Awareness (top of the funnel)

  • Articles
  • Blog posts
  • Videos
  • Newsletters

Consideration (middle of the funnel)

  • Case studies
  • How-to videos
  • How-to articles
  • Worksheets

Conversion and purchase (bottom of the funnel)

  • Buyers’ guides
  • Product videos
  • Research reports

Essential marketing channels for small businesses

SMB companies can leverage a variety of marketing channels to reach and engage their target audience.

Email marketing

Research shows that building relationships with customers and potential customers is profitable. In fact, one study showed that email marketing led to a 15.11% conversion rate in 2020. A successful email campaign includes:

  • A quality subject line that attracts email recipients (testing these over time will show you what kinds of subject lines yield results)
  • Emails that offer promotions, information, exclusive previews, or other value propositions
  • Calls to action, which will invite your reader to take action, such as purchasing an item or reading something on your site

Social media

No matter who your target customer is, chances are they’re on social media. One study shows that 4.48 billion people currently use social media worldwide, more than double its user base in 2015. That amounts to about 93.33% of internet users. Small businesses may want to focus their efforts on a limited number of channels. Some tactics to make social media work for you include:

  • Post consistently and consider using a social media scheduler that allows you to post at strategic times to capture the most eyeballs.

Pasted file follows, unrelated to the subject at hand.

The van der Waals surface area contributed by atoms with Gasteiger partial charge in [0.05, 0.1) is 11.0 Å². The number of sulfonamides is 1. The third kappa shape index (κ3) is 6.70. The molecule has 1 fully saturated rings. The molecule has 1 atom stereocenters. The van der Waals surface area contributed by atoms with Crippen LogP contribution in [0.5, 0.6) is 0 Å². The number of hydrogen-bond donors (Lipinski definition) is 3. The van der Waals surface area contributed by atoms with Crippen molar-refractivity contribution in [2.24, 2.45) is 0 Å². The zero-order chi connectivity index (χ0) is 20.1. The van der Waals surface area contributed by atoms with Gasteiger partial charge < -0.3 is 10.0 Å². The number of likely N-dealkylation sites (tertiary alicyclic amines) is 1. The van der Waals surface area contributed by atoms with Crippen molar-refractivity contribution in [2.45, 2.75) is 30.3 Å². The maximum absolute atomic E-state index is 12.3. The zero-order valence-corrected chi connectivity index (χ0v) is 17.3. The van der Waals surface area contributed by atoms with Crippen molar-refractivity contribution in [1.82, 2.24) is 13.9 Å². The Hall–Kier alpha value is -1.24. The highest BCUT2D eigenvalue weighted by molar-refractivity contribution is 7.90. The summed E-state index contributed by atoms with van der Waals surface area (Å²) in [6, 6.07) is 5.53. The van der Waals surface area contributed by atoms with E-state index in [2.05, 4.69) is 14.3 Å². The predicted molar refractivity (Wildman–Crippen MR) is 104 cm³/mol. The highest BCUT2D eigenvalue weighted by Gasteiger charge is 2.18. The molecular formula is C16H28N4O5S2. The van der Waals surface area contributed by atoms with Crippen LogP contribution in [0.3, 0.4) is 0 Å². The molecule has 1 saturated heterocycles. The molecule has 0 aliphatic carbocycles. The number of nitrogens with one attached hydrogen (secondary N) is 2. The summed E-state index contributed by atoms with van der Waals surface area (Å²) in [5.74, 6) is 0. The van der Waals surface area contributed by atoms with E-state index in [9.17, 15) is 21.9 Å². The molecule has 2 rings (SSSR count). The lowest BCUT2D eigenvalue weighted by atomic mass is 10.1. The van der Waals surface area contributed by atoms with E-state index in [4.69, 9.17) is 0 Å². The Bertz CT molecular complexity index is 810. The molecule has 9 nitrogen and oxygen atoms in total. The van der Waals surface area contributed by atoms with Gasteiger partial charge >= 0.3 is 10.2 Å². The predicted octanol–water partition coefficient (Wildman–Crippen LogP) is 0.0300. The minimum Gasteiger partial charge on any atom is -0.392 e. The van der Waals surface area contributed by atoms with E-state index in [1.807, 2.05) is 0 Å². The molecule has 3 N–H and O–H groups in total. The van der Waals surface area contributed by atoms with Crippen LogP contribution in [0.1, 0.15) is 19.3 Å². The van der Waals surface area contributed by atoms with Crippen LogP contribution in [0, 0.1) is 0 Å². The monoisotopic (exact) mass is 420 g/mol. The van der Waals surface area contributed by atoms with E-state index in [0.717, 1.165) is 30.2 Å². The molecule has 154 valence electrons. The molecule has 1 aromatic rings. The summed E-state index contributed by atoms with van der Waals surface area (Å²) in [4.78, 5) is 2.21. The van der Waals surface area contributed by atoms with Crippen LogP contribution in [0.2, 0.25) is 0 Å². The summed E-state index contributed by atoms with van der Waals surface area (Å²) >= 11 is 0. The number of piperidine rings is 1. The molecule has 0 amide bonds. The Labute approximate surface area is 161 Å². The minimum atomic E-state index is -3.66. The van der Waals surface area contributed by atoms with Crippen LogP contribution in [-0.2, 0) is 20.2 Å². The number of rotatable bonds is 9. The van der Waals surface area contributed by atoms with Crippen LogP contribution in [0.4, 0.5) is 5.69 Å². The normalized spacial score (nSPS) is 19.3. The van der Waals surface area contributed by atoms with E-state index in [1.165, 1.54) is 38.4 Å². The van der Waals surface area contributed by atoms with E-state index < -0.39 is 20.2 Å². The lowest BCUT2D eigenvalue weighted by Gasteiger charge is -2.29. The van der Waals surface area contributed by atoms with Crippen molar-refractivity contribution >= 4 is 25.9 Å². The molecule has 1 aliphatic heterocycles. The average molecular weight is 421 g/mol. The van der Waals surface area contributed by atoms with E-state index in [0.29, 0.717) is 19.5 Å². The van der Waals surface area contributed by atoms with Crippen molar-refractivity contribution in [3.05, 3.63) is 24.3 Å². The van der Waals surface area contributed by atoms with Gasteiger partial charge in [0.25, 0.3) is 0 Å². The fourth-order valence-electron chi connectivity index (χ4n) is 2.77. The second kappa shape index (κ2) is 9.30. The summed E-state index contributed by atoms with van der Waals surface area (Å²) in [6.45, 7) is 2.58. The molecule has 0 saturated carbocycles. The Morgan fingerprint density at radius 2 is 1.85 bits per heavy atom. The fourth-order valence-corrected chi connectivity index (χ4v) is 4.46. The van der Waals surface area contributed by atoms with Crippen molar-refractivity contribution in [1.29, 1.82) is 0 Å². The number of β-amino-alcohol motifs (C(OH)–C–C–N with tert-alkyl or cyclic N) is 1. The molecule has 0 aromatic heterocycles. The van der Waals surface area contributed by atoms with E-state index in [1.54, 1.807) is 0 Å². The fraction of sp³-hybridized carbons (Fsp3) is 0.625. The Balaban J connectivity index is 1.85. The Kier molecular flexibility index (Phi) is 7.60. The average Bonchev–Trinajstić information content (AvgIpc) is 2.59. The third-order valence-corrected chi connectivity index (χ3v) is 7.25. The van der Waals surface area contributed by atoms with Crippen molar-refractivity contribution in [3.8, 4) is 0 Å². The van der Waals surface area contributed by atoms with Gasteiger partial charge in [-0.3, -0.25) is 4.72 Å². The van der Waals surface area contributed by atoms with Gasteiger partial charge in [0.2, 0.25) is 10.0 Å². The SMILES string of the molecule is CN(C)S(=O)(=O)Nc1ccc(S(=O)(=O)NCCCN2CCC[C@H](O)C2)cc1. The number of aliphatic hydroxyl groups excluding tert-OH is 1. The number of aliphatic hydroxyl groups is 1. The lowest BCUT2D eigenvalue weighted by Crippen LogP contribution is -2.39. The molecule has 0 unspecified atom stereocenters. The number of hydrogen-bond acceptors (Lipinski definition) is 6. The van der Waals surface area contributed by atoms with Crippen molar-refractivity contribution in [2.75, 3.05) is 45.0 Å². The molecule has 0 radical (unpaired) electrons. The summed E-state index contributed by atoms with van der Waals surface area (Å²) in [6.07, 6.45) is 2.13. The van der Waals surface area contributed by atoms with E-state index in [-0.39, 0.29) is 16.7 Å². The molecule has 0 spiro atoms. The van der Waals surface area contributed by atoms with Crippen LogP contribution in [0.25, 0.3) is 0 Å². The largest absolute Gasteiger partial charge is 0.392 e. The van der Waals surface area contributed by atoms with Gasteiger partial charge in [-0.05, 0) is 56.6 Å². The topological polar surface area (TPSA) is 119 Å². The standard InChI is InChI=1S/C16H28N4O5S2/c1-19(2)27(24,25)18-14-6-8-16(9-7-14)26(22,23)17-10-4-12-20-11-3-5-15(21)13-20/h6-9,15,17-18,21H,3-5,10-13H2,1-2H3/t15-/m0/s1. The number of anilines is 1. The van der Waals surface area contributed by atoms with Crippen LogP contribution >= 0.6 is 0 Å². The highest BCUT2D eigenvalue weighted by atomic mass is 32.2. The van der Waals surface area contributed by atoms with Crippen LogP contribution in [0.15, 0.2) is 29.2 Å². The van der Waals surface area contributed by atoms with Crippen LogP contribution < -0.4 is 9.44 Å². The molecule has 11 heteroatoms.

• Monitor activity carefully and engage with other users on social media platforms.


Content marketing takes many forms, including written, audio, and video. Here are some channels and tactics successful marketers use:

  • Video production. Of all the ways people consume media, video has risen most dramatically in recent years. According to YouTube internal data, there has been an 800% increase in global watch time of ad-supported and purchased video.
  • Podcasts. Data from a study in 2021 showed that 41% of the US population reported listening to a podcast in the past month. Companies can augment their online written content with video or podcasts or both to deliver information in ways that consumers want to receive it.
  • Written content. This includes images, which generate up to 94% more traffic than articles with no images.
  • In addition to articles and blog posts, written content can go longer form and become an ebook or white paper. 

You’ll know if the strategies you employ are working by using analytics tools to track clicks, leads, conversions, and sales for the content you publish.

Final thoughts

Marketing for companies large and small is based on the basic tenet that a company can only engage its audience if it knows who that target audience is. Once you know your people are and their pain points, how they consume content, and how they like to buy, you’ll be able to tailor a marketing strategy that engages them. Create a plan that matches your customer with the best tactics to reach them. And finally, bring your marketing plan to life by leading your customer through awareness, to consideration, to the point of purchase.

Wrapping up